Using this medicine with any of the following medicines is not recommended. Your doctor may decide not to treat you with this medication or change some of the other medicines you take.
- Methylene Blue
Using this medicine with any of the following medicines is usually not recommended, but may be required in some cases. If both medicines are prescribed together, your doctor may change the dose or how often you use one or both of the medicines.
- Morphine Sulfate Liposome
- Opium Alkaloids
- Sodium Bicarbonate
- St John's Wort
Using this medicine with any of the following medicines may cause an increased risk of certain side effects, but using both drugs may be the best treatment for you. If both medicines are prescribed together, your doctor may change the dose or how often you use one or both of the medicines.
Interactions with Food/Tobacco/Alcohol
Certain medicines should not be used at or around the time of eating food or eating certain types of food since interactions may occur. Using alcohol or tobacco with certain medicines may also cause interactions to occur. The following interactions have been selected on the basis of their potential significance and are not necessarily all-inclusive.
Other Medical Problems
The presence of other medical problems may affect the use of this medicine. Make sure you tell your doctor if you have any other medical problems, especially:
- Agitation, severe or
- Anxiety, severe or
- Arteriosclerosis (hardening of the arteries), severe or
- Coronary artery disease or
- Drug abuse, history of or
- Glaucoma or
- Heart attack, recent or
- Heart or blood vessel disease (eg, cardiomyopathy), severe or
- Heart rhythm problems (eg, ventricular arrhythmia) or
- Hypertension (high blood pressure), moderate to severe or
- Hyperthyroidism (overactive thyroid) or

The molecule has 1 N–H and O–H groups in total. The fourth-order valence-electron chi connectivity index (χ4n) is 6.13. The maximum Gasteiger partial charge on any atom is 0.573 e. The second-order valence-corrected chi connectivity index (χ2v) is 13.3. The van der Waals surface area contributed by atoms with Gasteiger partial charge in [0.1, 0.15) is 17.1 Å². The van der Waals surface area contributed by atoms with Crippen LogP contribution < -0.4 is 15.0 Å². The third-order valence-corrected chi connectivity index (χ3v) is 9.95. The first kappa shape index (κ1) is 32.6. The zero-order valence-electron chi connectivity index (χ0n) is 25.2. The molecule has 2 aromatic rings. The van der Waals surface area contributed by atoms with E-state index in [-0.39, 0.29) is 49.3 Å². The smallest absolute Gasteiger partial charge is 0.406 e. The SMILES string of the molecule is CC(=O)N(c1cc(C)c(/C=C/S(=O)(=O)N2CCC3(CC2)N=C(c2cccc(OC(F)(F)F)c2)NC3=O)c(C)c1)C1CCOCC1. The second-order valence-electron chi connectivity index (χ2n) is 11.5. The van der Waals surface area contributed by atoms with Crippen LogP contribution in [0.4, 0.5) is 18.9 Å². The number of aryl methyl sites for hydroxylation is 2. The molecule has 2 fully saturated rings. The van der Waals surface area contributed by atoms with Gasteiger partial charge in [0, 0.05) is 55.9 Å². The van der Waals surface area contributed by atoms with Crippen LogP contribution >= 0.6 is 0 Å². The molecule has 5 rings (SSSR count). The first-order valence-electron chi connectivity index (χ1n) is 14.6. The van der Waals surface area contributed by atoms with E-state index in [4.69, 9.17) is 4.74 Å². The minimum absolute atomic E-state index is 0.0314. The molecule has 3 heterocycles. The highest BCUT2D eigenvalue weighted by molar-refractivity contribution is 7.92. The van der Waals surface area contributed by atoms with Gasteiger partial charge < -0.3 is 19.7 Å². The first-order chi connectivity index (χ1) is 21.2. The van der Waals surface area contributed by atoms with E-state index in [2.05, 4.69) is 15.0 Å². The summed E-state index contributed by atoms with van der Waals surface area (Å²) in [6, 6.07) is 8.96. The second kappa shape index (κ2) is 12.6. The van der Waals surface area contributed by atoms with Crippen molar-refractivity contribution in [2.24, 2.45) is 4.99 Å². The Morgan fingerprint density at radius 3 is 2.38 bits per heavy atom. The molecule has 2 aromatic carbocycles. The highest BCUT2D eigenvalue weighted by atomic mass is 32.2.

- Stroke, history of or
- Tension, severe—Should not be used in patients with these conditions.
- Bipolar disorder (manic-depressive illness), or a family history of or
- Depression, or a family history of or
- Heart rhythm problems (eg, arrhythmia), or a family history of or
- Hypertension (high blood pressure), mild or
- Mania, history of or
- Psychosis (mental illness), history of or
- Raynaud disease or
- Seizures, history of or
- Tachycardia (fast heart rate) or
- Tourette syndrome (tics), or a family history of—Use with caution. May make these conditions worse.
DOSAGE and ADMINISTRATION
Dosing Considerations for all Patients
Individualize the dosage according to the therapeutic needs and response of the patient. Administer Adderall XR at the lowest effective dosage.
Based on bioequivalence data, patients taking divided doses of immediate-release ADDERALL, (for example, twice daily), may be switched to Adderall XR at the same total daily dose taken once daily. Titrate at weekly intervals to appropriate efficacy and tolerability as indicated.
Adderall XR capsules may be taken whole, or the capsule may be opened and the entire contents sprinkled on applesauce. If the patient is using the sprinkle administration method, the sprinkled applesauce should be consumed immediately; it should not be stored. Patients should take the applesauce with sprinkled beads in its entirety without chewing. The dose of a single capsule should not be divided. The contents of the entire capsule should be taken, and patients should not take anything less than one capsule per day.
Adderall XR may be taken with or without food.